'For every one of us you kill, we will wipe out 50 children'
Yesterday should have been a peaceful opportunity to swap stories of the long summer holidays; a day of friendships rekindled and lunch-time games in the sunshine for the 400 children and teachers of Beslan, a small town in North Ossetia.
But from now on, the date of 1 September will remembered in the Caucasus republic as a day of infamy after Chechen fighters stormed into the classrooms of Beslan, took teachers and pupils hostage and threatened to massacre the children.
The attack, which has already claimed at least eight lives, began shortly after the start of the school day. Dressed in black and wearing masks, 17 heavily armed attackers, including at least four women wearing suicide-bomb belts, burst into the building.
Children were placed against windows to deter rescue operations and to stop Russian snipers picking off the terrorists.
Hours later a chilling message was relayed to parents. Kazbek Dzantiyev, of the region's interior ministry, said the hostage-takers had threatened that "for every destroyed fighter, they will kill 50 children and for every injured fighter 20 [children]".
Sitting, squatting and standing last night, many of the relatives cradled their heads in their hands, barely raising their tear-stained faces to look at passers-by. In what looked like a small adjoining theatre some 200 people sat in seats merely staring at the empty stage. Meanwhile, five minutes away, snipers inside the school took pot shots at anyone approaching as heavily armed troops kept the curious at bay.
Anger and despair prevailed among the relatives: "They should bring back capital punishment," said Ibrahim Gubiev, whose son and daughter were trapped inside. "We the parents are standing here powerless. We can't do anything. The situation is at a dead end. They can't storm the building because if they do suicide bombers will blow the whole place up. Never mind withdrawing our troops from Chechnya. We should send more of them in."
Lev Dzugayev, an aide to North Ossetia's president, said brief contact with the captors indicated they were treating the children "more or less acceptably" and were holding them separately from the adults. Police put the total number of hostages at between 300 and 400. Pupils at the school are aged between seven and 17. The local hospital was caring for at least 11 wounded.
As darkness fell, with no end to the siege in sight, the Russian leader, Vladimir Putin, was embroiled in the worst crisis of his presidency. The attackers are thought to be Chechen but their demands were unclear. Officials said they had tossed a video tape from a window in which they demanded the release of "comrades in arms", captured in a series of attacks in neighbouring Ingushetia in June that killed more than 90 people.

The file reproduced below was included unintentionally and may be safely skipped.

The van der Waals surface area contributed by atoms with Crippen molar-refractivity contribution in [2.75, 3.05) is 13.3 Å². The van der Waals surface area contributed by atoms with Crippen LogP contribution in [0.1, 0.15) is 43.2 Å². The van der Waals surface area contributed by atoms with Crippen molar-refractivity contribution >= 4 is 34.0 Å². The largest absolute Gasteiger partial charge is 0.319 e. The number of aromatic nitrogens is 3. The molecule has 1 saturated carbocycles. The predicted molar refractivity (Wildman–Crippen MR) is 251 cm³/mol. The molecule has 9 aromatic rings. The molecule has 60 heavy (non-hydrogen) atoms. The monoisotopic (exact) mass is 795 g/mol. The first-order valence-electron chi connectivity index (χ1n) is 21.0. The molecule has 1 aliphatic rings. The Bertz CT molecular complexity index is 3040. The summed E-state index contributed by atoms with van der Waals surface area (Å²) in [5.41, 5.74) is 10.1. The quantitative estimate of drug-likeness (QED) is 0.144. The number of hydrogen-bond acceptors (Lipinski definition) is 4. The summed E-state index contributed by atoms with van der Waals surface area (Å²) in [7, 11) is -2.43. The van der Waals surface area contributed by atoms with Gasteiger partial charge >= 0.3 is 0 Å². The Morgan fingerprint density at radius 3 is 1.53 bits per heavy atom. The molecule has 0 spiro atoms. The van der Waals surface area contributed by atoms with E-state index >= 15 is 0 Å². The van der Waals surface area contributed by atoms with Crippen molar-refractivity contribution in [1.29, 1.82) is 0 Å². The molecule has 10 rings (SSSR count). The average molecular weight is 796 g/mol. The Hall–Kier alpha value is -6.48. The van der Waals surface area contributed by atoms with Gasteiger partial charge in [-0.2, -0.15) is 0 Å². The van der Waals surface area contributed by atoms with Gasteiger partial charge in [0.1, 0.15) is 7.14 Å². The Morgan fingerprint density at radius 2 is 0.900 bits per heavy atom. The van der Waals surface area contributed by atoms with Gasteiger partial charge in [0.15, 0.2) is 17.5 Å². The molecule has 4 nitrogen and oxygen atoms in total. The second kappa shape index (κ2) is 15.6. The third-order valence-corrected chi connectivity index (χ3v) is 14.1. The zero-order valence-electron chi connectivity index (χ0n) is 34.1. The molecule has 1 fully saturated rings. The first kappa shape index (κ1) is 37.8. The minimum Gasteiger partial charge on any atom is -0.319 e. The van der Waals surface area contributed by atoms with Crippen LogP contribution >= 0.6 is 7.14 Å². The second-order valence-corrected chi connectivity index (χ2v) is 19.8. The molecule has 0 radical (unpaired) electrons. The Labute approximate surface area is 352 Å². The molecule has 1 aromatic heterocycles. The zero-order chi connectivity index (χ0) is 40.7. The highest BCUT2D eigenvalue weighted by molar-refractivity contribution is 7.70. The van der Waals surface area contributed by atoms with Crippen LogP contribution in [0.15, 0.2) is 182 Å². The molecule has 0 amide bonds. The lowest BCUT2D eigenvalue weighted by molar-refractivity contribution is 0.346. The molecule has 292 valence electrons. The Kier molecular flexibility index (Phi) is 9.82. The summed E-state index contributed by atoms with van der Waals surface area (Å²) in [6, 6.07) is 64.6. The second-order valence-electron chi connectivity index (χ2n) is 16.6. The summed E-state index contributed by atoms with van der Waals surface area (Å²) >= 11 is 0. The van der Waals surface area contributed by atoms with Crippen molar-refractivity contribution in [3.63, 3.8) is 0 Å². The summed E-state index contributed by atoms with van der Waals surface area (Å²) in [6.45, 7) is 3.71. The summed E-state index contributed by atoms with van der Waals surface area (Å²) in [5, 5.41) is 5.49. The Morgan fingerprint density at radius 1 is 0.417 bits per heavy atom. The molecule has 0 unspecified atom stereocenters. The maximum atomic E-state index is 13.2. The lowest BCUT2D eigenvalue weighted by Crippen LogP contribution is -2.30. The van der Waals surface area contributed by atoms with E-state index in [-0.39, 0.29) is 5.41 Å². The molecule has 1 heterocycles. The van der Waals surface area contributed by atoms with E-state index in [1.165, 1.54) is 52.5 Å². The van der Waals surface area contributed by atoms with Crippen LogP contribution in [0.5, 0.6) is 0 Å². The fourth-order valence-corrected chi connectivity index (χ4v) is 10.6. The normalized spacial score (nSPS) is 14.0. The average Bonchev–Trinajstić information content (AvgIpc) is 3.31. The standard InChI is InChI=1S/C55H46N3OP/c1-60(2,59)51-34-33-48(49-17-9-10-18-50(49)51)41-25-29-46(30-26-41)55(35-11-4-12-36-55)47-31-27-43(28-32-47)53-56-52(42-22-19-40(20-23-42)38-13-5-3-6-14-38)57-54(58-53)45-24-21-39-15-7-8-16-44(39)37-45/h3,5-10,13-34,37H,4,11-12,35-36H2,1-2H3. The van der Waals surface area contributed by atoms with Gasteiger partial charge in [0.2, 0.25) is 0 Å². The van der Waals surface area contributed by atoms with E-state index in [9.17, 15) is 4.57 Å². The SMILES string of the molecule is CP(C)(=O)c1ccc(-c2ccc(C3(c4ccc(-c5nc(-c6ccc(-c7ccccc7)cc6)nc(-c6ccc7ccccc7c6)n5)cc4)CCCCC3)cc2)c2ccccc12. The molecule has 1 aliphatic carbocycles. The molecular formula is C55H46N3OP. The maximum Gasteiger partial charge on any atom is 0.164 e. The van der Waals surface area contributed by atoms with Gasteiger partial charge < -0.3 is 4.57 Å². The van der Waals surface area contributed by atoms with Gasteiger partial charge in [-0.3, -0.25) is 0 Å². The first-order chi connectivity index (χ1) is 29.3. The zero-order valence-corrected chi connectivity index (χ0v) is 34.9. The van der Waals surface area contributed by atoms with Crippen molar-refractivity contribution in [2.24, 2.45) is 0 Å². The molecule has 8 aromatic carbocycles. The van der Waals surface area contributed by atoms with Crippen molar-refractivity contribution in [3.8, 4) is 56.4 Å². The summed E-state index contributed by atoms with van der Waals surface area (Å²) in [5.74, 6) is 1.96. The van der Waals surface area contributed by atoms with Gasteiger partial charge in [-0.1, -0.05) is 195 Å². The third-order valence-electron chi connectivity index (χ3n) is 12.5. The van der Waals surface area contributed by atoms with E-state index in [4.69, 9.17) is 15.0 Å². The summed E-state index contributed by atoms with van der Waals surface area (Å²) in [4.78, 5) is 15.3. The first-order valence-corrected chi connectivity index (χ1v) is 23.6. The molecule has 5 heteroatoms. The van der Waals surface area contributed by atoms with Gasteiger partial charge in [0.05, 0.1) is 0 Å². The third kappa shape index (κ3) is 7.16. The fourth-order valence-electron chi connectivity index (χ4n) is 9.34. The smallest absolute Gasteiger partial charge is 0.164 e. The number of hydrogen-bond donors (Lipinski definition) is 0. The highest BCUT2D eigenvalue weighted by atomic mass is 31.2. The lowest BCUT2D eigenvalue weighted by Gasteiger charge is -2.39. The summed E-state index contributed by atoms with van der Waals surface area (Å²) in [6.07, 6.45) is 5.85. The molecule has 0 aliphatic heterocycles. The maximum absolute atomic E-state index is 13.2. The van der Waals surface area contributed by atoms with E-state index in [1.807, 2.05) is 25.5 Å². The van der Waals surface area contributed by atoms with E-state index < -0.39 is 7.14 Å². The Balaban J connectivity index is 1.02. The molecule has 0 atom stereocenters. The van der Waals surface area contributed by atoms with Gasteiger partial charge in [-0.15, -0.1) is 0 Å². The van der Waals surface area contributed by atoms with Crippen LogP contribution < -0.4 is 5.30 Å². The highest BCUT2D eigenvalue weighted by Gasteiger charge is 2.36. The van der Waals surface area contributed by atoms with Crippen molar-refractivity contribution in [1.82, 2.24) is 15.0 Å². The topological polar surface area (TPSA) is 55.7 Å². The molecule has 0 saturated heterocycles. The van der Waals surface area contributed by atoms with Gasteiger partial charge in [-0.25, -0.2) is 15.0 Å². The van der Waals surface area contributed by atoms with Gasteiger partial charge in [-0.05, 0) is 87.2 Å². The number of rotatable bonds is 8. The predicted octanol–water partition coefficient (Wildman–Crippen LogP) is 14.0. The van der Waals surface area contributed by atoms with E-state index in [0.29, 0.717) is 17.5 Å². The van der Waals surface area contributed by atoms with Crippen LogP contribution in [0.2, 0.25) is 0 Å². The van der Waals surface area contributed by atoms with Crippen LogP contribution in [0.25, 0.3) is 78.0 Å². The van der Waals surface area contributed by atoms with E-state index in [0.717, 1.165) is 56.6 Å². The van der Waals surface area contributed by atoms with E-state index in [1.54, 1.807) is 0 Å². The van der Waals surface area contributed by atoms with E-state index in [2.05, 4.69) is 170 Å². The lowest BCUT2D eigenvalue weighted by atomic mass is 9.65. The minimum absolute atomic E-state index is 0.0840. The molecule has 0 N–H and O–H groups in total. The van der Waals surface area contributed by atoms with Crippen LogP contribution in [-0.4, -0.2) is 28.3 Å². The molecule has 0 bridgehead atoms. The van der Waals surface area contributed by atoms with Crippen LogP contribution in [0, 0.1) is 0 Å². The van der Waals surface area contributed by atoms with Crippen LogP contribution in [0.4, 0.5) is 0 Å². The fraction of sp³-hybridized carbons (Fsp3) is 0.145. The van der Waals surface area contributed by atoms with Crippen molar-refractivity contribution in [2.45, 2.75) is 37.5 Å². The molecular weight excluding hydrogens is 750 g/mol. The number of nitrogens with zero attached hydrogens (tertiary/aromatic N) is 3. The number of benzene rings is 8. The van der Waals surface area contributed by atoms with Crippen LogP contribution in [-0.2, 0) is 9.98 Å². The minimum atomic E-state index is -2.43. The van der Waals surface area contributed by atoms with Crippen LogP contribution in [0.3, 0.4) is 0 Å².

The authorities closed all roads into Northern Ossetia to prevent rebel reinforcements getting through. They also shut the local airport.
Russian television showed a grim-faced Mr Putin rushing back to Moscow from his holiday home by the Black Sea while the head of the Russian interior ministry went straight to Beslan.
Russia said that America had offered whatever help was needed to deal with the crisis. President George Bush spoke to Mr Putin by telephone. Afterwards a Kremlin statement said: "He [Mr Bush] stressed that the United States is ready to extend support in any form to deal with this new barbaric terrorist act." Russia also called for an emergency meeting of the UN Security Council.
Fatima Khabolova, a spokeswoman for the regional parliament, said parents of the seized children had videotaped an appeal to Mr Putin to fulfil the terrorists' demands.
A spokesman for the North Ossetia interior ministry said: "The main task is to free the children alive and everybody located there, but the most important thing is the children."
Witnesses near the school reported hearing sporadic gunfire well into the early afternoon. Russian sources said the fighters had opened fire on an armoured troop carrier with a grenade launcher.
The raid came a day after a Chechen female suicide bomber blew herself up outside a Moscow metro station, killing nine people, and just over a week after two airliners were blown out of the sky in southern Russia, killing 90 passengers and crew.
Russia's Defence Minister, Sergei Ivanov, said the country was in a state of war, but "the enemy is unseen and there is no front line".